The Irish Cattle and Sheep Farmers’ Association has a huge membership base in the beef sector, and works hard to represent beef farmers and their interests both in Ireland and at EU level.
ICSA has an important seat at the Beef Taskforce where we represent the interests of beef and suckler farmers with a focus on full transparency in the food chain. ICSA wants to ensure that our demand for a regulator for the beef food chain is delivered. ICSA first proposed this in 2014 and then brought it to Europe when we outlined the injustices of the food chain to Commissioner Hogan who undertook to do something about unfair trading practices. It is now time to turn this vision into reality and establish a regulator with real power to audit and investigate what goes on in the food chain. Robust and effective regulation is long overdue a regulator to permanently oversee the beef chain is a must.
ICSA continues to challenge processors regarding key issues such as weight and age restrictions as well as the movement of cattle. On your behalf ICSA challenges all deductions from your factory cheque, be it penalties, insurance, post-mortem contingency charge or levies. Remember, ICSA takes no levies.
ICSA is demanding protection of our valuable live exports and that Government would increase their efforts to secure new markets for live exports.
ICSA is committed to defending the Irish beef industry from the looming threats of international trade deals. ICSA has made it clear in Brussels that the Irish beef sector is very vulnerable. Farmers cannot be expected to compete with lower standard produce from outside the EU flooding the market. This is particularly true of vast quantities of South American beef entering the EU on the back of trade deals such as Mercosur.
Hailing from Ballyleck in Co Monaghan, Edmund Graham focuses primarily on his weanling to beef and stores to beef enterprises.
“In ICSA we are adamant that the Beef Taskforce must deliver real results for farmers and not just end up as a talking shop. The last thing that we want to see is farmers getting angry again which is exactly what will happen if this Taskforce ends up being like all previous efforts to address the dysfunctional relationship between farmers and factories. Real transparency around who makes what along the food chain must be delivered, and excess profiteering on the part of processors and retailers must be exposed.”
The ICSA is committed to representing the interests of Irish sheep farmers in the strongest possible way at home and abroad. For many years, the national flock was in decline; we have seen recently that the fall has stopped. ICSA is now concerned that the sector be stabilised and made attractive to young, energetic farmers.
ICSA believes that Ireland needs to be careful that any increase in sheep production is in response to an increased demand on UK and European markets. We also want to see an end to the severe upper weight limits being imposed by the meat factories, which seriously erode sheep farmers’ profits.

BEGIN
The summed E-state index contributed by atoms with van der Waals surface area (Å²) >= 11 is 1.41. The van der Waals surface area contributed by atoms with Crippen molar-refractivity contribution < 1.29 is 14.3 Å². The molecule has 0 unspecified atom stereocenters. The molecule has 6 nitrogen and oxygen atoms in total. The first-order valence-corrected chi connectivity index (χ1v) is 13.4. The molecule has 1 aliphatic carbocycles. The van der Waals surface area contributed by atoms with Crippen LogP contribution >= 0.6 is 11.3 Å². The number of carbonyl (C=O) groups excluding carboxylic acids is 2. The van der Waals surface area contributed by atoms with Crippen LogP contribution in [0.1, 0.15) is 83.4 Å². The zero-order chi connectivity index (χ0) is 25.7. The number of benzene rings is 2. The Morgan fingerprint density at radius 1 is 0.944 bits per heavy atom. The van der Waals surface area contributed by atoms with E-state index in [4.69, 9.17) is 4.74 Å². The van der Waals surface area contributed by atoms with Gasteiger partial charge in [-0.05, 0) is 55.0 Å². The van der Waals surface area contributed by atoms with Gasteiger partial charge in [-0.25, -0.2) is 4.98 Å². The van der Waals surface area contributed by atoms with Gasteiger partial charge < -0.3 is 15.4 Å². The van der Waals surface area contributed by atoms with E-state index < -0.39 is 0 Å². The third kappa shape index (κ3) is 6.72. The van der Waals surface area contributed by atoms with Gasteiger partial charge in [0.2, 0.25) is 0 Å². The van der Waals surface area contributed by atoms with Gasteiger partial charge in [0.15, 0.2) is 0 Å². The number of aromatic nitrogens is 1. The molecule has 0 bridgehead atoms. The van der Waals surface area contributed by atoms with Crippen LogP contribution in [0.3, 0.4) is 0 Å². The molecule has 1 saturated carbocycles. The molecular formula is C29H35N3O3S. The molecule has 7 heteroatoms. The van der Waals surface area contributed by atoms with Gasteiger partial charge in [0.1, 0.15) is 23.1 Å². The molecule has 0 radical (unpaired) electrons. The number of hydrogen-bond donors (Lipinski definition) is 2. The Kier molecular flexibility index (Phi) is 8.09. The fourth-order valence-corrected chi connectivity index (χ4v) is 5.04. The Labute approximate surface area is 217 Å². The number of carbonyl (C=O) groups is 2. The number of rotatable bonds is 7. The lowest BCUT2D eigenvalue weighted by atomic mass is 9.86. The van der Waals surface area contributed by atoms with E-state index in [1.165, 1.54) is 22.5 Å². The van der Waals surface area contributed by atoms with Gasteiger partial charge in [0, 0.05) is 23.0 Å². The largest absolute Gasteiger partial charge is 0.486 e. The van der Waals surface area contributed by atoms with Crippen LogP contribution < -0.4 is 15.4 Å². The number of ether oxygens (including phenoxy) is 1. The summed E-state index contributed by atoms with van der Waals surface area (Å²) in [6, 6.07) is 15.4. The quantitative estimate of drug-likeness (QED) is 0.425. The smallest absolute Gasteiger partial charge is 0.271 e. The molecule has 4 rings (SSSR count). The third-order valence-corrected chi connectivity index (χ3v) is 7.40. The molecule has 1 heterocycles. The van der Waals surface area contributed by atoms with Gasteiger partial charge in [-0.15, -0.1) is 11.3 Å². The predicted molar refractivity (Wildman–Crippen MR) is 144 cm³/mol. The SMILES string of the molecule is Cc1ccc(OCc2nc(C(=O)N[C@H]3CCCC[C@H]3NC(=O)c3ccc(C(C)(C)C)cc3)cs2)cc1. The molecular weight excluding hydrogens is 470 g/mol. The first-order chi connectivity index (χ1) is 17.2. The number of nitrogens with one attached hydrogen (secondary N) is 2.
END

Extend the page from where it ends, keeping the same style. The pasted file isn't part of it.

ICSA has called on Minister Calleary to establish a Sheep Taskforce with a remit to tackle all ongoing issues within the industry. Sheep exports were worth €294m in 2019, yet the sector is not receiving the attention it deserves and sheep farmers are fed up of being a political afterthought. ICSA believes the need for a dedicated Sheep Taskforce is clear; the sector must be properly acknowledged, and the future viability of sheep farmers must be addressed.
ICSA believes it is unacceptable that sheep farmers have been left out of any Covid compensation packages. Likewise, despite repeated calls from ICSA, there has been no BEAM type scheme for sheep farmers to compensate for Brexit related market fluctuations. It is wholly unfair that aid has been targeted solely at the beef and dairy sectors while sheep farmers, those with the lowest incomes by far, are left out.
Transparency along the food chain is also equally important for sheep farmers. We need to ensure that any appointed Food Ombudsman has oversight over the trade in sheep meat, particularly when it comes to the huge volumes of lambs being imported into the country and the impact that it has on local farmers. We need to shine a light on who is making all the profit along the food chain, and why sheep farmers are not being paid enough to cover their cost of production.”
Specifically, ICSA is calling on the Department of Agriculture to provide;
- Weekly reports on the number of lambs imported, and from where.
- Full transparency around which markets these imported lambs are servicing.
- A comprehensive explanation on how farmers can be assured these lambs are not being sold as Origin Green lambs.
- An outline of the veterinary protocols imposed and traceability requirements on all lambs at the point of export before they come to Irish meat factories.
Pressure has also been mounting on sheep farmers with the total collapse of the wool trade. Prices have dipped as low as 5c/kg for wool that costs €2.50-€3.00 a head to shear. As a result, many farmers have been left with no choice but to dump wool over the last several months which is a travesty when you consider all the uses it could potentially be put to, e.g. insulation, fertilizer, textiles etc. Wool needs to be recognised as a precious and valuable natural resource and the Sheep Taskforce could play a pivotal role in devising a strategy that would revive the wool industry in this country and harness its true potential.